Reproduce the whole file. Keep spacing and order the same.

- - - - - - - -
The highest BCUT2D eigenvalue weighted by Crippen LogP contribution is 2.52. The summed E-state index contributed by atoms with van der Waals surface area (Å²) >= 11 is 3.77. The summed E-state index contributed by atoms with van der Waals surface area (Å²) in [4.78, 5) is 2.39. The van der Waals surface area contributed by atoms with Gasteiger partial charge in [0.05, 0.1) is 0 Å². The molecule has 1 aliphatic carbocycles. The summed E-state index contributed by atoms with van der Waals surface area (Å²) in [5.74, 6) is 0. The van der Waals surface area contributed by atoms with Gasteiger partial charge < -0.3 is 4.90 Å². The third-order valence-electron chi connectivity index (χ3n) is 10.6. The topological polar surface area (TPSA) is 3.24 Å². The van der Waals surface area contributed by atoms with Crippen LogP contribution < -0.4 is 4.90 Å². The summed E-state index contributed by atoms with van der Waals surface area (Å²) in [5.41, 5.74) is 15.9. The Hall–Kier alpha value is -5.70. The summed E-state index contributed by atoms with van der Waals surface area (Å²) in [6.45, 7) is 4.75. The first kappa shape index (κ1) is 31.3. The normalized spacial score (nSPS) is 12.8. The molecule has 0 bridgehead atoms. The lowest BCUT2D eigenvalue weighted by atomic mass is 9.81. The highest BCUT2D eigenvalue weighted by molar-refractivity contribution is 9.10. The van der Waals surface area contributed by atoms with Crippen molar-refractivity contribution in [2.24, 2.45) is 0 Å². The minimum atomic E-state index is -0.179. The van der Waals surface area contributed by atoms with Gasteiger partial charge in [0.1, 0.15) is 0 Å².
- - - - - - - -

The highest BCUT2D eigenvalue weighted by Crippen LogP contribution is 2.52. The summed E-state index contributed by atoms with van der Waals surface area (Å²) >= 11 is 3.77. The summed E-state index contributed by atoms with van der Waals surface area (Å²) in [4.78, 5) is 2.39. The van der Waals surface area contributed by atoms with Gasteiger partial charge in [0.05, 0.1) is 0 Å². The molecule has 1 aliphatic carbocycles. The summed E-state index contributed by atoms with van der Waals surface area (Å²) in [5.74, 6) is 0. The van der Waals surface area contributed by atoms with Gasteiger partial charge < -0.3 is 4.90 Å². The third-order valence-electron chi connectivity index (χ3n) is 10.6. The topological polar surface area (TPSA) is 3.24 Å². The van der Waals surface area contributed by atoms with Crippen LogP contribution < -0.4 is 4.90 Å². The summed E-state index contributed by atoms with van der Waals surface area (Å²) in [5.41, 5.74) is 15.9. The Hall–Kier alpha value is -5.70. The summed E-state index contributed by atoms with van der Waals surface area (Å²) in [6.45, 7) is 4.75. The first kappa shape index (κ1) is 31.3. The normalized spacial score (nSPS) is 12.8. The molecule has 0 bridgehead atoms. The lowest BCUT2D eigenvalue weighted by atomic mass is 9.81. The highest BCUT2D eigenvalue weighted by molar-refractivity contribution is 9.10. The van der Waals surface area contributed by atoms with Crippen molar-refractivity contribution in [2.24, 2.45) is 0 Å². The minimum atomic E-state index is -0.179. The van der Waals surface area contributed by atoms with Gasteiger partial charge in [0.1, 0.15) is 0 Å².